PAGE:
1999's Tattoos and Scars announced them as a new force in country music, deeply rooted in the blue collar honky-tonk ethos that had sometimes been overlooked in the crossover success of the 90s. By their third album, 2002's My Town, they had become leaders of a movement that would come to breathe new fire into country music and help bring to the forefront artists like Gretchen Wilson and Big & Rich while drawing from established artists like Hank Jr. and rockers from Lynyrd Skynyrd to Kid Rock.
The hits came with regularity. Eddie and Troy were named the CMA's Duo of the Year in 2000, and received that year's American Music Award for Favorite New Artist--Country, the Academy of Country Music Award for Top New Vocal Group or Duo, and the 2000 and 2001 Radio & Records Readers' Poll award for Top Country Duo. The duo performed for well over a million fans, both as headliners and as part of Kenny Chesney's "No Shoes, No Shirt, No Problems" tours in 2002 and 2003, and the Brooks & Dunn "Neon Circus & Wild West Show" in 2001.
Their place as honky-tonk ambassadors has long since been established. They were part of the Rolling Stone 40th anniversary issue, they are integral parts of Farm Aid and Country in the Rockies, and they joined forces with Maya Angelou after the release of "Some People Change."
Their humanitarian efforts are another example of that place where life, art and community come together in a meaningful way.
"Our charitable work hit really close to home last year with the passing of my mom from cancer," says Troy of their work with the T. J. Martell Foundation, which funds cancer and AIDS research and on whose board both serve. Troy is also deeply involved in the Make-A-Wish Foundation, and Eddie works with Camp Horsin' Around, a camp for chronically and terminally ill children, which provides recreation and medical attention.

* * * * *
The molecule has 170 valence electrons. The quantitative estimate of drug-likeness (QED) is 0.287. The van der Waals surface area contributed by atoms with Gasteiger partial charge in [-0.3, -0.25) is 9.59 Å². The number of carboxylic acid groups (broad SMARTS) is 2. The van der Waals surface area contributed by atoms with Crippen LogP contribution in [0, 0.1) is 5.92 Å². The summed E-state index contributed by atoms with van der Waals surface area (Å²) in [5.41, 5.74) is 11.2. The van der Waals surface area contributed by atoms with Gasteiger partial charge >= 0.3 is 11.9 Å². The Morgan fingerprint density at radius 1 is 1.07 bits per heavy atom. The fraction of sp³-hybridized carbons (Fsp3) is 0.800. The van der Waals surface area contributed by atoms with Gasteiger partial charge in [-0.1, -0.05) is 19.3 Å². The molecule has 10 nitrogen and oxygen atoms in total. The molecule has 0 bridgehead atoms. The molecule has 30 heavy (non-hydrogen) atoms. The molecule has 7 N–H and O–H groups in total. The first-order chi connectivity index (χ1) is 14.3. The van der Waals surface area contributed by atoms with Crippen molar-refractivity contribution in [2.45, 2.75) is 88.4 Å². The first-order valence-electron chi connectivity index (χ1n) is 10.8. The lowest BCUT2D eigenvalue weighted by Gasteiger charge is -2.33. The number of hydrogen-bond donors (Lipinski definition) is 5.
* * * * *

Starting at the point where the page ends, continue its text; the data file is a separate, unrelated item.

Their desire to help make the lives of others better is reflected in their desire to live their own lives fully.
"Life is very short," says Eddie, "and you'd better live every second of it, because you never know when your name's going to be called. That's the way I've always lived my life. My parents taught me to live that way. We were raised very poor but we always had a lot of fun, especially with music. And music is the most healing thing in the world. Everybody speaks different languages, but when you put a record on, people from everywhere can enjoy it, whether they understand the words or not."
Through it all, they remain one with their fans, people who live fully, love richly, and work and play for all they're worth. Their rootedness can be seen in the fact that they are still playing with the band they had in their honky-tonk days. It's part of what keeps them honest, and that honesty shines through every bit of their latest CD. Back When I Knew It All continues their tradition of connectedness as it restates their position as the honky-tonk poets of their generation.
"We keep to our roots," says Eddie. "We'll always talk about the good, the bad, the ugly and the party on the weekend. We'll always include the Man Upstairs and our American heroes."
"And when we sing a song," adds Troy, "it'll always tell a story. That's just who we are."